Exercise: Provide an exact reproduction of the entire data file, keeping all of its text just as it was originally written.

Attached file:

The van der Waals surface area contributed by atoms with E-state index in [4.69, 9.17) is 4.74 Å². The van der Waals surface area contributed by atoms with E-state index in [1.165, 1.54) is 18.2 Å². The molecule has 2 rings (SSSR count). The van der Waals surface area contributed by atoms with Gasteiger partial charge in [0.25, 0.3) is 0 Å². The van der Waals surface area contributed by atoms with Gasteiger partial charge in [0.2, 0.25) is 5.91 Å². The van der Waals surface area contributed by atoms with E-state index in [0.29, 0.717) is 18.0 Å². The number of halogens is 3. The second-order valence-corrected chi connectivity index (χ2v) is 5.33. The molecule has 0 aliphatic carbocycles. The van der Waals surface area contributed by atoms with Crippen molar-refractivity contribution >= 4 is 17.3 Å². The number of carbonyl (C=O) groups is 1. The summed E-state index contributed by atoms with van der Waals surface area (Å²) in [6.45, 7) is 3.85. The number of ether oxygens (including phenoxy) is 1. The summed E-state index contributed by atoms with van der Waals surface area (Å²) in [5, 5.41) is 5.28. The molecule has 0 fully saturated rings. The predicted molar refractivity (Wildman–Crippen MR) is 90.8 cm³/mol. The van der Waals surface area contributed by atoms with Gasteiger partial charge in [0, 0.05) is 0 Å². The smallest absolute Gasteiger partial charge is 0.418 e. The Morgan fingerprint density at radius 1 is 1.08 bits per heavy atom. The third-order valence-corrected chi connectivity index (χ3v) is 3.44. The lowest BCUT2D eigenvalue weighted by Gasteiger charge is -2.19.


The van der Waals surface area contributed by atoms with E-state index in [4.69, 9.17) is 4.74 Å². The van der Waals surface area contributed by atoms with E-state index in [1.165, 1.54) is 18.2 Å². The molecule has 2 rings (SSSR count). The van der Waals surface area contributed by atoms with Gasteiger partial charge in [0.25, 0.3) is 0 Å². The van der Waals surface area contributed by atoms with Gasteiger partial charge in [0.2, 0.25) is 5.91 Å². The van der Waals surface area contributed by atoms with E-state index in [0.29, 0.717) is 18.0 Å². The number of halogens is 3. The second-order valence-corrected chi connectivity index (χ2v) is 5.33. The molecule has 0 aliphatic carbocycles. The van der Waals surface area contributed by atoms with Crippen molar-refractivity contribution >= 4 is 17.3 Å². The number of carbonyl (C=O) groups is 1. The summed E-state index contributed by atoms with van der Waals surface area (Å²) in [6.45, 7) is 3.85. The number of ether oxygens (including phenoxy) is 1. The summed E-state index contributed by atoms with van der Waals surface area (Å²) in [5, 5.41) is 5.28. The molecule has 0 fully saturated rings. The predicted molar refractivity (Wildman–Crippen MR) is 90.8 cm³/mol. The van der Waals surface area contributed by atoms with Gasteiger partial charge in [0, 0.05) is 0 Å². The smallest absolute Gasteiger partial charge is 0.418 e. The Morgan fingerprint density at radius 1 is 1.08 bits per heavy atom. The third-order valence-corrected chi connectivity index (χ3v) is 3.44. The lowest BCUT2D eigenvalue weighted by Gasteiger charge is -2.19.